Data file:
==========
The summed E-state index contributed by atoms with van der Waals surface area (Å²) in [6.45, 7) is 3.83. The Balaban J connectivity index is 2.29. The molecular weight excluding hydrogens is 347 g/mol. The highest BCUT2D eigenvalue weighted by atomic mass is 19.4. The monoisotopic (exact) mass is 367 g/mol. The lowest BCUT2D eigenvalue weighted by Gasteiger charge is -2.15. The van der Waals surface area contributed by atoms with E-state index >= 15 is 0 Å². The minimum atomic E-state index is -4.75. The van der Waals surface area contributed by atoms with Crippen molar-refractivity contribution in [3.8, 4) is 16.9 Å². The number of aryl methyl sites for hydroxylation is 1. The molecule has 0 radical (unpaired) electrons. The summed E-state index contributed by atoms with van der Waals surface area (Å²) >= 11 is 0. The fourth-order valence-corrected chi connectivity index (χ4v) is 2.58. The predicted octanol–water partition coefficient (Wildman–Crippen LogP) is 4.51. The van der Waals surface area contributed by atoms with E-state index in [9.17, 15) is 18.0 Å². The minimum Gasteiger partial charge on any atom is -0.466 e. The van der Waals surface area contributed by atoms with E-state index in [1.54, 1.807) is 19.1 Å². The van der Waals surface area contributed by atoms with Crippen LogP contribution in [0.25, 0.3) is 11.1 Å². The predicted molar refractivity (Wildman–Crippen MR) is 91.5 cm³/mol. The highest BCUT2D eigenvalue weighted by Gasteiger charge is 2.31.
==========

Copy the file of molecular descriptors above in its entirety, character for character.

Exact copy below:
The summed E-state index contributed by atoms with van der Waals surface area (Å²) in [6.45, 7) is 3.83. The Balaban J connectivity index is 2.29. The molecular weight excluding hydrogens is 347 g/mol. The highest BCUT2D eigenvalue weighted by atomic mass is 19.4. The monoisotopic (exact) mass is 367 g/mol. The lowest BCUT2D eigenvalue weighted by Gasteiger charge is -2.15. The van der Waals surface area contributed by atoms with E-state index >= 15 is 0 Å². The minimum atomic E-state index is -4.75. The van der Waals surface area contributed by atoms with Crippen molar-refractivity contribution in [3.8, 4) is 16.9 Å². The number of aryl methyl sites for hydroxylation is 1. The molecule has 0 radical (unpaired) electrons. The summed E-state index contributed by atoms with van der Waals surface area (Å²) >= 11 is 0. The fourth-order valence-corrected chi connectivity index (χ4v) is 2.58. The predicted octanol–water partition coefficient (Wildman–Crippen LogP) is 4.51. The van der Waals surface area contributed by atoms with E-state index in [9.17, 15) is 18.0 Å². The minimum Gasteiger partial charge on any atom is -0.466 e. The van der Waals surface area contributed by atoms with E-state index in [1.54, 1.807) is 19.1 Å². The van der Waals surface area contributed by atoms with Crippen LogP contribution in [0.25, 0.3) is 11.1 Å². The predicted molar refractivity (Wildman–Crippen MR) is 91.5 cm³/mol. The highest BCUT2D eigenvalue weighted by Gasteiger charge is 2.31.